Puppy hanging 'an act of pure evil' by Conor Kane Monday February 23 2009
GARDAI and animal welfare experts are investigating the death of a dog which was alleged to have been hanged by a seven-year-old after being dragged behind a bike through a housing estate. The terrier puppy was dead by the time volunteers from the Tipperary SPCA were notified of the sickening incident, which occurred in Clonmel last week. One animal worker described the act as "pure evil".
Photographs of the dead puppy, with what appears to be a bathrobe belt around its neck, have been given to gardai and the animal's death is now under inquiry.Conor Hickey of the TSPCA, said welfare officers were coming across more and more cases of dogs and other animals being tortured and killed by children -- thrown from heights, tied to railway tracks, burned or beaten."Our problem is that it's hard to prove it was one person. Most people don't want to get involved, even if they know who was responsible," he said.
Gardai are also investigating an incident in Clonmel in which a woman found her dog's head on the back door.
ANIMAL CRUELTY among children can be an early warning of a propensity toward criminal behaviour, delegates were told at a conference in Dublin yesterday.
There are several theories that suggest children who are cruel to animals could potentially kill humans in adulthood. What do you all think? This story is on BBC news website: A seven-year-old boy has been filmed going on the rampage at a popular zoo in Australia, killing rare reptiles and feeding live ones to a crocodile.
Footage from the security cameras at Alice Springs Reptile Centre caught the child smiling as he killed a total of 13 animals. During his 30-minute spree, he was seen hurling the animals over the security fence into the crocodile enclosure.Zoo officials described the boy's actions as "unbelievable". They are considering suing the parents as the boy is too young to be prosecuted.'Difficult to replace'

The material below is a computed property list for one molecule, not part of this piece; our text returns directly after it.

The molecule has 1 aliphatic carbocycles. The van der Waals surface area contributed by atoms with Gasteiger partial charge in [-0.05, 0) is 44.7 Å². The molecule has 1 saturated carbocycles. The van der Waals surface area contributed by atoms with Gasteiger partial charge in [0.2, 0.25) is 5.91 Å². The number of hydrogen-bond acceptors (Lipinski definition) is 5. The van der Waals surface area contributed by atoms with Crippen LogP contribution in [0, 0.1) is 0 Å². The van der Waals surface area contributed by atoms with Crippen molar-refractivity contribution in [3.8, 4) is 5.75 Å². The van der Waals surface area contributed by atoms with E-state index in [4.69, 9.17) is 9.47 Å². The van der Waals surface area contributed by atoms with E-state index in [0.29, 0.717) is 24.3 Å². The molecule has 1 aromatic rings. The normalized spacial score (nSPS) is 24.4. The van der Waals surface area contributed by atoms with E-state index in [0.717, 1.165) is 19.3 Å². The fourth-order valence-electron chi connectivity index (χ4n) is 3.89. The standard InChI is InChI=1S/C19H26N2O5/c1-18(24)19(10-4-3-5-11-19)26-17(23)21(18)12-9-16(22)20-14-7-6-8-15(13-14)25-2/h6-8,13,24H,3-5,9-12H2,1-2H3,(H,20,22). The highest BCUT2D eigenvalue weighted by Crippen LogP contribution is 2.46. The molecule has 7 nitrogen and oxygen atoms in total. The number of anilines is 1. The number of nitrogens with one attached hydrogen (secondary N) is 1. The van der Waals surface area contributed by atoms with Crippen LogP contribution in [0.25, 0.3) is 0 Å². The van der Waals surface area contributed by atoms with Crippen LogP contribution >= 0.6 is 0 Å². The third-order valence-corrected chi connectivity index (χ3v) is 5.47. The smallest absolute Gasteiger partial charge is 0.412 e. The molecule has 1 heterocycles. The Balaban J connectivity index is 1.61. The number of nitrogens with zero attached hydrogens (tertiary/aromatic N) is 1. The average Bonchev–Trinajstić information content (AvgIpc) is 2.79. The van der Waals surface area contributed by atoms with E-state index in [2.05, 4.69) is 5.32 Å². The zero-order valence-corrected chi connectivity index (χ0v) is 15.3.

The attack happened on Wednesday morning after the boy entered the zoo by jumping over the security fence and evading sensor alarms.Over the next half hour, he bludgeoned some of the animals to death with stones and hurled others over the two fences surrounding the crocodile enclosure.At one point, he tried scaling the outer enclosure himself to get to "Terry", the 11ft (3.3m) saltwater crocodile. A turtle, four Western blue-tongued lizards, two bearded dragons, two thorny devil lizards and the zoo's 20-year-old goanna were among those killed. Zoo director Rex Neindorf said many of the animals were rare or mature and would be difficult to replace.
"The fact a seven-year-old can wreak so much havoc in such a short time, it's unbelievable," he told Reuters news agency. Mr Neindorf said the boy had "clammed up" when questioned by police. As children under the age of 10 cannot be held accountable for their actions in the Northern Territory, the zoo would be seeking to take action against the parents. "We'll be looking at suing the parents, who were supposedly in control of him at the time," he said.